Amena Yahia Ahmed Dwally, technical manager for Solar Power Station, and Huda Salah, finance manager for Solar Power Station in Abs, Yemen. Photo by: Social Development Foundation

WASHINGTON — Solar panels are providing women in Yemen access to energy and a way to escape famine conditions that continue to threaten the country.

The nearly four-year war in Yemen has left half of the country’s 29 million people hungry on a daily basis and killed an estimated 85,000 children from starvation. To tackle this pervasive food insecurity, the United Nations Development Programme is teaching women to run their own small businesses by generating energy with solar panels.

The program provides women access to materials and training to start microbusinesses that can sell energy to power community services such as water and health systems.

“To overcome the risk of food insecurity, you need to have income opportunities.”

— Arvind Kumar, project manager, UNDP

The earned income is enough to buy food and other household necessities, while also providing economic independence that women in Yemen often don’t experience.

“It’s not a lack of access to food, it’s more of a lack of access to income. The food is available, but because of the increasing and decreasing Yemeni rial and the fact that many communities and many women no longer have access to employment, they can no longer afford to purchase the food,” said Leanne Rios, communications and advocacy team lead at UNDP Yemen.

“When you’re talking about food insecurity here in Yemen, versus potentially other places where food insecurity is more based on drought or agricultural issues, it’s quite the opposite.”

UNDP currently has 200 successful microbusiness projects throughout the north and south of the country working to provide cheaper energy in a context where fuel to run homes, businesses, schools, and health facilities has become prohibitively expensive. A collapse of local government services has left the civilian population and NGOs to fill in the gaps.

UNDP has focused programming on empowering women, who do not traditionally work outside the home in Yemen but are now often the breadwinners for their families after several years of war.

That income generation also helps offset the cost of powering other basic services such as community health and water systems. The increasing solar power supply has made those services less expensive, freeing up more income for food or other household expenses. It also cuts down on the need to travel great distances to access such services, which can also cost money that is needed for food.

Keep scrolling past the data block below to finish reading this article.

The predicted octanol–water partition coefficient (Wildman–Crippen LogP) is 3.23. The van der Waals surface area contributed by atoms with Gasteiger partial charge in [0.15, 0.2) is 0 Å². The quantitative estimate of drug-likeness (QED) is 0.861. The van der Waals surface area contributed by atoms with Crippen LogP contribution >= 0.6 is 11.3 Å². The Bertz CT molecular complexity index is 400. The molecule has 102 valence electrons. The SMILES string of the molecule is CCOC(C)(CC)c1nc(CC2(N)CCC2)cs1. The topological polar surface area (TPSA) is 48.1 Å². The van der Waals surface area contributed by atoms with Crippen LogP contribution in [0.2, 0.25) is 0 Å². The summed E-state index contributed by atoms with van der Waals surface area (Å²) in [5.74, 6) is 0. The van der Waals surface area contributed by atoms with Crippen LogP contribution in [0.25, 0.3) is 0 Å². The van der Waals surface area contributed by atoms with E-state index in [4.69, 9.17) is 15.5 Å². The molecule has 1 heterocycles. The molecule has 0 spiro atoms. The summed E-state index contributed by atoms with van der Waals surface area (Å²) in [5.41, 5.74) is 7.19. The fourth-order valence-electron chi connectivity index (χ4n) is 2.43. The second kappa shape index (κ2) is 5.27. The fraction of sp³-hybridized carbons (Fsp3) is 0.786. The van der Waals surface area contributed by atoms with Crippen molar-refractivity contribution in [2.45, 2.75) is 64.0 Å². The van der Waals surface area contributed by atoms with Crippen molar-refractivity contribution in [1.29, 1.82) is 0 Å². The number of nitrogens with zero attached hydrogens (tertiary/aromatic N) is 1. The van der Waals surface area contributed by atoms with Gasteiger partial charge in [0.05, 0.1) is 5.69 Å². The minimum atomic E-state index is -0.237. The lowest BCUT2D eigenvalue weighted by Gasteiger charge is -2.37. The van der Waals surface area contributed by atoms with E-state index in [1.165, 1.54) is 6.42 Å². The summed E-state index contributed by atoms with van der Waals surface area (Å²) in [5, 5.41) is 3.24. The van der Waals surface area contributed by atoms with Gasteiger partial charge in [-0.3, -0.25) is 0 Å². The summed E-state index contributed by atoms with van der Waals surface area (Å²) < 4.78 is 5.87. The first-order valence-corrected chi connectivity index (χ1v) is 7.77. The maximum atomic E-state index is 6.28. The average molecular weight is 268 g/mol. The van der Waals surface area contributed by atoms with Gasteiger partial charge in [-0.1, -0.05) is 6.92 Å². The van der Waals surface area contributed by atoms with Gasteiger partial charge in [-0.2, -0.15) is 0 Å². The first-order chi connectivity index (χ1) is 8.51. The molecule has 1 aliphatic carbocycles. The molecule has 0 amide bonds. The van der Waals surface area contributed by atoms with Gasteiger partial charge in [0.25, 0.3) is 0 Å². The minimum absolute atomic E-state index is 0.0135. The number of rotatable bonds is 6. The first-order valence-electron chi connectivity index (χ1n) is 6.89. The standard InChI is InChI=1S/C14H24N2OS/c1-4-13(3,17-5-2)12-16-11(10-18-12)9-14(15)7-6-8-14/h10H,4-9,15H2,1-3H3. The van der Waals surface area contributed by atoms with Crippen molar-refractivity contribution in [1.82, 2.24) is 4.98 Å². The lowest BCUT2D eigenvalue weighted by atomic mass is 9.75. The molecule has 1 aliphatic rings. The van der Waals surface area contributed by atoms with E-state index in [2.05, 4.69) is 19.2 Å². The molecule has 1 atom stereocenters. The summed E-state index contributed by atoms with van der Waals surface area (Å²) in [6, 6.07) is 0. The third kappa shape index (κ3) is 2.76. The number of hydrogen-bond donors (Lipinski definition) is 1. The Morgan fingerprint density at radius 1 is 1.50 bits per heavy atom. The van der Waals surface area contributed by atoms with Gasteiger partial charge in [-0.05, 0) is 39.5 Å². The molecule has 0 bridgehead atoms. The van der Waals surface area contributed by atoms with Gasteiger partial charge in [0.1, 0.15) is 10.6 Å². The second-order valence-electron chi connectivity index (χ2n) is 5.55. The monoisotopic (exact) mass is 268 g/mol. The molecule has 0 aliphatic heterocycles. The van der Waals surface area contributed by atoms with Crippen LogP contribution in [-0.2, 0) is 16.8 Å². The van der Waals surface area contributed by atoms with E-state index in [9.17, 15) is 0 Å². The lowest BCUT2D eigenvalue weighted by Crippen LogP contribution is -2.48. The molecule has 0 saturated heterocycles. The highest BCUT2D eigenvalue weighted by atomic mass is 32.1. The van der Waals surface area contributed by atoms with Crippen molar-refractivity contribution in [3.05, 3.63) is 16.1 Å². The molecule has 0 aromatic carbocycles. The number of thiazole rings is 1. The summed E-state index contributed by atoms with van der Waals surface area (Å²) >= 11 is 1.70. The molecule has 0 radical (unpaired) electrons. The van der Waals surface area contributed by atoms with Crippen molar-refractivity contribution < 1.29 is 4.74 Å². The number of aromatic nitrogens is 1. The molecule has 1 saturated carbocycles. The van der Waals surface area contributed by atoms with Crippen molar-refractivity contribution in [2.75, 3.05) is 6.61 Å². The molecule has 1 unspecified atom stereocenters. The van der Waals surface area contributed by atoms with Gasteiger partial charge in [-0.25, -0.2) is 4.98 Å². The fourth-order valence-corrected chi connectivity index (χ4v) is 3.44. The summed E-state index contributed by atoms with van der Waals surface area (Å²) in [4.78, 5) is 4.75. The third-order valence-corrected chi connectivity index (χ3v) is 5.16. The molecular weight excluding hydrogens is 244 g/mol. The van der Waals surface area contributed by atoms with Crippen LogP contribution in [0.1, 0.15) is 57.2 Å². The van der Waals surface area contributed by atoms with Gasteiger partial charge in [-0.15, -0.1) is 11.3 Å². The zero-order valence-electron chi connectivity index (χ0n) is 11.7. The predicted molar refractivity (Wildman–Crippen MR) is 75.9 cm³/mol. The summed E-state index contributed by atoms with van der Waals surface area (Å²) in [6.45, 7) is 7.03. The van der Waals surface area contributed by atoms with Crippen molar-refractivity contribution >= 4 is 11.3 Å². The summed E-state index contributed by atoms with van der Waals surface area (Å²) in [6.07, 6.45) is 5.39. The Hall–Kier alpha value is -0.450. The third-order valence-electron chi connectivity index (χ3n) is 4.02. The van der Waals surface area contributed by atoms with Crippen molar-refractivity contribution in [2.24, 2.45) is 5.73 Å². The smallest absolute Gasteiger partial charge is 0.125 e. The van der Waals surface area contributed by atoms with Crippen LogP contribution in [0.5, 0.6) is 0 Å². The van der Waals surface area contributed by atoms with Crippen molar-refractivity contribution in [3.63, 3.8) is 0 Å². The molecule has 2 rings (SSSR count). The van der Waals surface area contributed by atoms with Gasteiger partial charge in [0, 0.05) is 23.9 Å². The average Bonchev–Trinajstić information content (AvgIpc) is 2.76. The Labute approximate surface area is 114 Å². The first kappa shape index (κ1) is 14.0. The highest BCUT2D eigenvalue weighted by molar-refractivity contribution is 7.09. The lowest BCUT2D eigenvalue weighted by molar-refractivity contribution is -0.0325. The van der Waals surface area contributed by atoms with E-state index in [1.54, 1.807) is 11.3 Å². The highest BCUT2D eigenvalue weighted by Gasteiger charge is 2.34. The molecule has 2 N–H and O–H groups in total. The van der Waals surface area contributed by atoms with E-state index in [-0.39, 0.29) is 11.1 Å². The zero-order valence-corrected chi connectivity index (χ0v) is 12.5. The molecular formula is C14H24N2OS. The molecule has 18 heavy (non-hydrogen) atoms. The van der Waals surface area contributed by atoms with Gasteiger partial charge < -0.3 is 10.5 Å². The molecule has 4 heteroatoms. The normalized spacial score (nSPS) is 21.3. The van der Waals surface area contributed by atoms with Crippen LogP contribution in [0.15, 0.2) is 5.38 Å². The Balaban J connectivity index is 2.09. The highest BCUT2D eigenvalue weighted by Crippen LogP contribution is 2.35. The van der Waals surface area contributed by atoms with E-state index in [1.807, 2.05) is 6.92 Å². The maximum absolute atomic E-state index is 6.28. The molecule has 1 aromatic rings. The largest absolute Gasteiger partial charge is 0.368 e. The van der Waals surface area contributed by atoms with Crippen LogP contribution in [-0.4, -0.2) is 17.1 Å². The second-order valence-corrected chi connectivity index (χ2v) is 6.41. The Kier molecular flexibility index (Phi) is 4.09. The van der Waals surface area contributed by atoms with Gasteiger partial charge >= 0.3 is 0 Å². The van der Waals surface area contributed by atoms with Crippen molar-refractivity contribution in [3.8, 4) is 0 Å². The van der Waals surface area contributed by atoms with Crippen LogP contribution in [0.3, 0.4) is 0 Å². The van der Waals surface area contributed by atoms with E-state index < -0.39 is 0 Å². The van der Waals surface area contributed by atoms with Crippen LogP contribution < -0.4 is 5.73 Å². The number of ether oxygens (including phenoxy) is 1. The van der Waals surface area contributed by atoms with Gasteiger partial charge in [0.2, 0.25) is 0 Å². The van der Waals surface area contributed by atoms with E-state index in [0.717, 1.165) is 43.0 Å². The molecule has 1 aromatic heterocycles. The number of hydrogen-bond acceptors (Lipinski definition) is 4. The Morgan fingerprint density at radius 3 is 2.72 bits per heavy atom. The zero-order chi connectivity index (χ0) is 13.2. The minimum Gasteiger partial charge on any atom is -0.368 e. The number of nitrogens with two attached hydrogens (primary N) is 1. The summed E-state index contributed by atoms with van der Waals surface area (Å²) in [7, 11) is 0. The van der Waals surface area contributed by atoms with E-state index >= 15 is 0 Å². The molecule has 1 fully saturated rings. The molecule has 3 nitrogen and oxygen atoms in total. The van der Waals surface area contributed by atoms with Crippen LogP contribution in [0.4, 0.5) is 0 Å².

“To overcome the risk of food insecurity,” UNDP Project Manager Arvind Kumar said, “you need to have income opportunities.”

The war has disrupted the agricultural sector, which had previously employed 55 percent of the country’s labor force, according to UNDP. A cutoff of seed exports and other agricultural necessities due to blockades as well as the lack of men available for agricultural work has strained the country’s ability to provide food for the population.

Generating energy that can power water systems via microbusiness also improves public health. Kumar said that 90 percent of Yemen’s water systems are motorized, and maintaining them after diesel prices spiked became too costly.

Cholera in Yemen declining since peak last year, but outbreak still a risk

The rainy season places more stress on fragile health, water, and sanitation systems in Yemen, and increases the risk of a renewed cholera outbreak, UNICEF deputy country director told Devex in 2018.

“Services like health facilities, schools, the water system, the irrigation, are at the brink of collapse … What we have witnessed with cholera was something preventable,” Kumar said. “Not having diesel on a regular basis has led to a lot of cholera-related cases.”

Despite the challenges that come with operating such a program in a context such as Yemen — where blockades sometimes mean solar panel supplies are delayed getting into the country and getting permission from authorities to run programs can take months — Kumar said solar power generation could have an even greater impact.

“We found that even after two years of our interventions, 100 percent of women entrepreneurship [projects] are successful,” Kumar said, noting that the amount of money generated is modest but meaningful. “This gain is limited, but it can be replicable in higher scale.”

About the author

  • Teresa Welsh

    Teresa Welsh has reported from more than 10 countries and is currently based in Washington, D.C. Her coverage focuses on Latin America; U.S. foreign assistance policy; fragile states; food systems and nutrition; and refugees and migration. Prior to joining Devex, Teresa worked at McClatchy's Washington Bureau and covered foreign affairs for U.S. News and World Report. She was a reporter in Colombia, where she previously lived teaching English. Teresa earned bachelor of arts degrees in journalism and Latin American studies from the University of Wisconsin.